There’s a scene when they talk about how after the war (that has led to the current conditions), people were made to register their races which was used to enforce hard line segregation.

There’s another scene where someone who calls themselves an ally goes on a tirade about lazy people (of colour) turning down the job she pays slave wages for.

These small, sometimes even one-off moments, are what makes this book so relevant for our times. Not everyone is struggling to find water in our world but we’re all on high alert about Muslim registries, losing access to health care and the microaggressions of people who claim to want to help. The magick too, was oddly familiar.

Pentagram, photo by debra

Living magick

This is a novel, so the abilities found in many of the characters has been taken to extremes that fiction allows, and lets them to do many things that we cannot. For example, Madrone has healing abilities that, with some work, can dissect a virus within herself, and while in a trance state, she can create cures that can be used on others. Obviously, this is not something we can do. Other depictions of magick in the book are much more like our realities, such as when Bird casts a spell to influence his relocation to another prison camp.

Even though these two examples of magick in the book are at complete opposite ends of the spectrum when it comes to realism, because of the way Starhawk writes them, they are both based in the reality of magick, which is the work of ritual and intent. There are no wands waved or wishes granted in puffs of smoke. Just like in real life, the magick is work and the result is a fruit of the castors’ efforts.

The magick in this book is central to the plot but it is a living type of magick, which should come as no surprise, as Starhawk is most known for her spiritual works.

This is an extremely hopeful book. The world the characters are in is dying, but the Northern group is fighting to bring it back and this brings hope to the people who live in the South. Stories of their work and magick give people who live with nothing an idea of what they could be which is in and of itself a powerful tool in reviving the world.

One of the greatest things about The Fifth Sacred Thing is that it frames magick as both something that you were born with and a talent that you could cultivate. It created a world where there were all types of magick, all kinds of powers, and encouraged people to find their own ways to bring that into the world. Ultimately, magick is what saved everyone, but not as it would happen in many fiction novels.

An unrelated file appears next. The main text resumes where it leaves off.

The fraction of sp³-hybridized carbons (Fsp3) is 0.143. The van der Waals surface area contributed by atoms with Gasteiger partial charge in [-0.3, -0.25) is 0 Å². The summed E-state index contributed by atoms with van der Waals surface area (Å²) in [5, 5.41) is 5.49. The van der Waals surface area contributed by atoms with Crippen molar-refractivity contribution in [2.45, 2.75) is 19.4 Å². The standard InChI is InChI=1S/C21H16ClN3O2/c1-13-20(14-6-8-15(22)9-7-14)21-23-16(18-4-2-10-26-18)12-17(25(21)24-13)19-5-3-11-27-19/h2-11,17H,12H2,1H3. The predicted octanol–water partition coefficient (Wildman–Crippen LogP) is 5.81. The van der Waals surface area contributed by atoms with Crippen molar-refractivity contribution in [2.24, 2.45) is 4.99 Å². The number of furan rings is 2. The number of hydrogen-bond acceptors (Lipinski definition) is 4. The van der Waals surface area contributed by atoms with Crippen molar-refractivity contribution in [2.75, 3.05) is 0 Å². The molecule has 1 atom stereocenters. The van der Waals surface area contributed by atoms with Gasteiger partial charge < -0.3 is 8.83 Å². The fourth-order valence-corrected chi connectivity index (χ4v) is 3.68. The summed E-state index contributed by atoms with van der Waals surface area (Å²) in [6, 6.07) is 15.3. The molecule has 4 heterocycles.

There’s no grand burst of power here. Instead the magick gave a way for the people to strengthen themselves and resist to their oppressors. In some cases this was the ability to heal wounds but in many cases it was just a way to feel connected to each other, to ground and endure the changes in the world around them.

This is the largest take away from this book, for me. Many of the themes, environmentalism, inequality, and racism, were quite heavy handed but the idea that our own spirit and belief can help carry us, that we can call for and channel our own power is an impactful one.

In The Fifth Sacred Thing, Starhawk created a future that she likely believed was a possibility if we continued down the same road. There are some things that are unlikely to pass, such as the loss of all technological knowledge (in San Francisco, really?) but it’s close enough to raise a few eyebrows. Instead of presenting a world that needed to be saved by a new discovery, it showed us a future in which we can save ourselves with our own strength and abilities, if only we work to cultivate them and treat them as an important part of our lives.

Image credits: Stephan Readmond and debra

  1. Starhawk, The Fifth Sacred Thing (New York: Bantam Books, 1993). []